Skip to main content Accessibility help
×
Home
Hostname: page-component-56f9d74cfd-rpbls Total loading time: 0.276 Render date: 2022-06-26T06:33:40.439Z Has data issue: true Feature Flags: { "shouldUseShareProductTool": true, "shouldUseHypothesis": true, "isUnsiloEnabled": true, "useRatesEcommerce": false, "useNewApi": true }

Article contents

Nano Focus: Lifetime variation in giant nonblinking QDs due to switching between neutral and negatively charged states

Published online by Cambridge University Press:  12 September 2012

Abstract

Type
Other
Copyright
Copyright © Materials Research Society 2012

Quantum dots (QDs) are attractive as nanoscale light sources, but the fluctuations in emission intensity from individual dots, which is known as “blinking,” can limit their application. It has recently been shown that CdS/CdSe core–shell nanoparticles with thick shells do not exhibit blinking. However, as reported by a Los Alamos team, Christophe Galland (now at the University of Delaware), Yagnaseni Ghosh, Andrea Steinbrück, Jennifer A. Hollingsworth, Han Htoon, and Victor I. Klimov in the June 19 issue of Nature Communications(DOI: 10.1038/ncomms1916), giant nonblinking QDs (g-QDs) exhibit a pronounced variation in their emission lifetimes due to a switching between negatively charged and neutral states.

In their study, the researchers investigated the optical behavior of individual CdSe/CdS g-QDs with a ≥15 monolayer thick shell. Individual g-QDs produced stable photoluminescence intensities with variations fitting a single-peak Poisson distribution. Such behavior suggests emission occurred from a single state. However, lifetime measurements revealed the presence of two equally weighted lifetimes (19 ns and 39 ns), thereby demonstrating that two distinct states contribute to the emission.

This behavior was linked to the process of nonradiative Auger recombination and its different effect on negatively charged excitons (negative trions) versus positively charged excitons (positive trions). Neutral QDs correspond to the bright optical state. In thin-shell QDs, charged excitons are essentially non-emissive because Auger decay is fast. However, in g-QDs, Auger processes are largely suppressed for negative trions. By adding a single electron to the QD, the number of radiative recombination pathways is doubled, as is the radiative decay rate. Charging is thus accompanied by a decrease in the photoluminescence lifetime without affecting the intensity (“lifetime blinking”).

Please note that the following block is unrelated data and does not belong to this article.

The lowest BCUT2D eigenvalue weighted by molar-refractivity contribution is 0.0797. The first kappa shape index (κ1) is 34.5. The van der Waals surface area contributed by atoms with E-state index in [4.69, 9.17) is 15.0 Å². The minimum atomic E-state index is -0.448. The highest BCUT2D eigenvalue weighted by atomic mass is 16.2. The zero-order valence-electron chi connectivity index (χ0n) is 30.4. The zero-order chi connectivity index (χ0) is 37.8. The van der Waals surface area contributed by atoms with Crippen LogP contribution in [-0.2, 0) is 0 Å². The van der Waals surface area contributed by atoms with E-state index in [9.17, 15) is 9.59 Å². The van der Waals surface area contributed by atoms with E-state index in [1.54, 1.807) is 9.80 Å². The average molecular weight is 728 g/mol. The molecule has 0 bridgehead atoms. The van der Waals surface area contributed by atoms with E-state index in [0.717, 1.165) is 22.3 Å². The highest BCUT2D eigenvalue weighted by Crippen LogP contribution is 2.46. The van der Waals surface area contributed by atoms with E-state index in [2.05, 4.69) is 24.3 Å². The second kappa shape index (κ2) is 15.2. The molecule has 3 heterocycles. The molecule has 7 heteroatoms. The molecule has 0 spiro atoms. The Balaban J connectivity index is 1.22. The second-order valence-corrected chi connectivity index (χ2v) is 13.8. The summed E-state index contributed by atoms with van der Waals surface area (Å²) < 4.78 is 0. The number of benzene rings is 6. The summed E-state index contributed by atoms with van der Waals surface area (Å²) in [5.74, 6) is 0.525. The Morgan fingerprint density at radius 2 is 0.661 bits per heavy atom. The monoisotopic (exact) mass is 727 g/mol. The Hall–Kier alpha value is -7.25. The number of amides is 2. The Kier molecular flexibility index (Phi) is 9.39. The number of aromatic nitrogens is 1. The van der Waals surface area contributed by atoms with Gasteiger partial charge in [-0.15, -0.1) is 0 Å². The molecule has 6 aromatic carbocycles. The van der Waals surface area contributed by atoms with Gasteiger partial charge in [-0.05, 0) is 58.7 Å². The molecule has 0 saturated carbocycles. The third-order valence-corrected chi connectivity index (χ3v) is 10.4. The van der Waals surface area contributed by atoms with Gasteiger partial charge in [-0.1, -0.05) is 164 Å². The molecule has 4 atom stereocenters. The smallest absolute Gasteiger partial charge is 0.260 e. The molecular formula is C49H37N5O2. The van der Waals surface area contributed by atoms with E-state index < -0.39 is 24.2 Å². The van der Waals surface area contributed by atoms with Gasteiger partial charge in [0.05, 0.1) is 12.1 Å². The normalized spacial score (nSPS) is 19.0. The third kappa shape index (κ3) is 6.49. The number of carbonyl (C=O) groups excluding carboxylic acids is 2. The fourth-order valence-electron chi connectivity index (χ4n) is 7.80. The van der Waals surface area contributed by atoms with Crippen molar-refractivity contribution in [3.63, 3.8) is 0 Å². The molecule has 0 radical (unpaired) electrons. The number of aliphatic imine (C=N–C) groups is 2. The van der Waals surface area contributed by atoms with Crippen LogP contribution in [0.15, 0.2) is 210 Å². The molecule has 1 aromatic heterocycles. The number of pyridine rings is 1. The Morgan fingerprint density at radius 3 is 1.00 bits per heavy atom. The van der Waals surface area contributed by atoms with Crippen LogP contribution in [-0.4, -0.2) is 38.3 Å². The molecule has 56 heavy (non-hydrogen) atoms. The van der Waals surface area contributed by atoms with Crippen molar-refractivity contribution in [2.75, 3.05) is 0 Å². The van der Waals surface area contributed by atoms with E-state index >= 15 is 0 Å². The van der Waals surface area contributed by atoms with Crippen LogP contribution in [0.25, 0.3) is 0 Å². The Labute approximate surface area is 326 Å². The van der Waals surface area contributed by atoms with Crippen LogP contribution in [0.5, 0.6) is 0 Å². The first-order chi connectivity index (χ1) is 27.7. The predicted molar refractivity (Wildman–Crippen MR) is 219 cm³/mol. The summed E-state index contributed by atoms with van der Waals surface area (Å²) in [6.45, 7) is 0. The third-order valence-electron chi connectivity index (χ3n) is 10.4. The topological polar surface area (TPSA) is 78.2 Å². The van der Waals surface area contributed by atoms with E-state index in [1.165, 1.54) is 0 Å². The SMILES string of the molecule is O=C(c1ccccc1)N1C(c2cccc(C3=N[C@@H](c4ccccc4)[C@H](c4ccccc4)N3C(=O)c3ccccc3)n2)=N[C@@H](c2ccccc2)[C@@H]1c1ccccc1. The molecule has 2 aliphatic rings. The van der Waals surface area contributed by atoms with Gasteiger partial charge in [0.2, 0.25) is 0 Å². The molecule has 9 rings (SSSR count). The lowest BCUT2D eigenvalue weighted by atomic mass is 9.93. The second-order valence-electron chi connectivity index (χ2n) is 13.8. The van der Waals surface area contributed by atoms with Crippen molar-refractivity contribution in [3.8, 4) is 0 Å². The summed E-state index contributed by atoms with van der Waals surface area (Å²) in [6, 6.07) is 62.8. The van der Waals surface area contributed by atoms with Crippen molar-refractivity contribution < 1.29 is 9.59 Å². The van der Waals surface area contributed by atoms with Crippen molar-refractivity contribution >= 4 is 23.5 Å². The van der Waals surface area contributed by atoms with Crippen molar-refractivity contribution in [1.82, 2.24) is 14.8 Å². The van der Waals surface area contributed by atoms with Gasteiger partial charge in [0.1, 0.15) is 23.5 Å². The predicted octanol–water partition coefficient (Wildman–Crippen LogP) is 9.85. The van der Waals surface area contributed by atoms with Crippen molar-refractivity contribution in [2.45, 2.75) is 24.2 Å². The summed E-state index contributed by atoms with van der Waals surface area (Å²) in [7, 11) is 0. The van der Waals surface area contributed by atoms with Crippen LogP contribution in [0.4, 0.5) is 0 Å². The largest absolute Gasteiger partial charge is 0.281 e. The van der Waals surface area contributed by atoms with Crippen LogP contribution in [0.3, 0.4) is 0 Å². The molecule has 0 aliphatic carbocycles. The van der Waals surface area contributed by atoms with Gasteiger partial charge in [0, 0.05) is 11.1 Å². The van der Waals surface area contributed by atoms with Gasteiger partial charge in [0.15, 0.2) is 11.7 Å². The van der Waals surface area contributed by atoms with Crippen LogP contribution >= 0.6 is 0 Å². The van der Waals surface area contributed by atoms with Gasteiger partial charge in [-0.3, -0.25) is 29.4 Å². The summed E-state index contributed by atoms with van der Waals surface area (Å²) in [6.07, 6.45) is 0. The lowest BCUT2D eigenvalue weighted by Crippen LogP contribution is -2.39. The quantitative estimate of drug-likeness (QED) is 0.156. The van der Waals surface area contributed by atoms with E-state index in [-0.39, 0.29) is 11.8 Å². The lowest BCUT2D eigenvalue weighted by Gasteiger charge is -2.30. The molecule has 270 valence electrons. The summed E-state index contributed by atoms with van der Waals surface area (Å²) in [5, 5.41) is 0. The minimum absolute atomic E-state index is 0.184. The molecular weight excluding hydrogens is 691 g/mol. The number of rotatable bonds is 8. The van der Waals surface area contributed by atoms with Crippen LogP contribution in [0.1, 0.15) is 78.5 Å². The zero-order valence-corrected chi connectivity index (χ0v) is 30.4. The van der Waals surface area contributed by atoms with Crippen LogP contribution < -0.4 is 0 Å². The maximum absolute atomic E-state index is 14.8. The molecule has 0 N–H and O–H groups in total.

The investigators confirmed this scenario by studying the effect of controlled electrochemical charge injection on the QD photoluminescence and relaxation rates. At 0 V, the equal distribution between the two lifetimes was again observed. When either −0.5 V or −0.8 V was applied, electron injection was more favorable, and the shorter lifetime (19 ns) predominated without any change in photoluminescence intensity. The research team concluded that observed lifetime fluctuations are connected to random charging of the g-QDs with excess electrons. Moreover, they found that charging occurs by Auger ionization through ejection of a hole. This Auger decay pathway is favored in g-QDs because of a greater degree of confinement for holes than for electrons. These results show that nonblinking behavior is not incompatible with random charge fluctuations in the QD.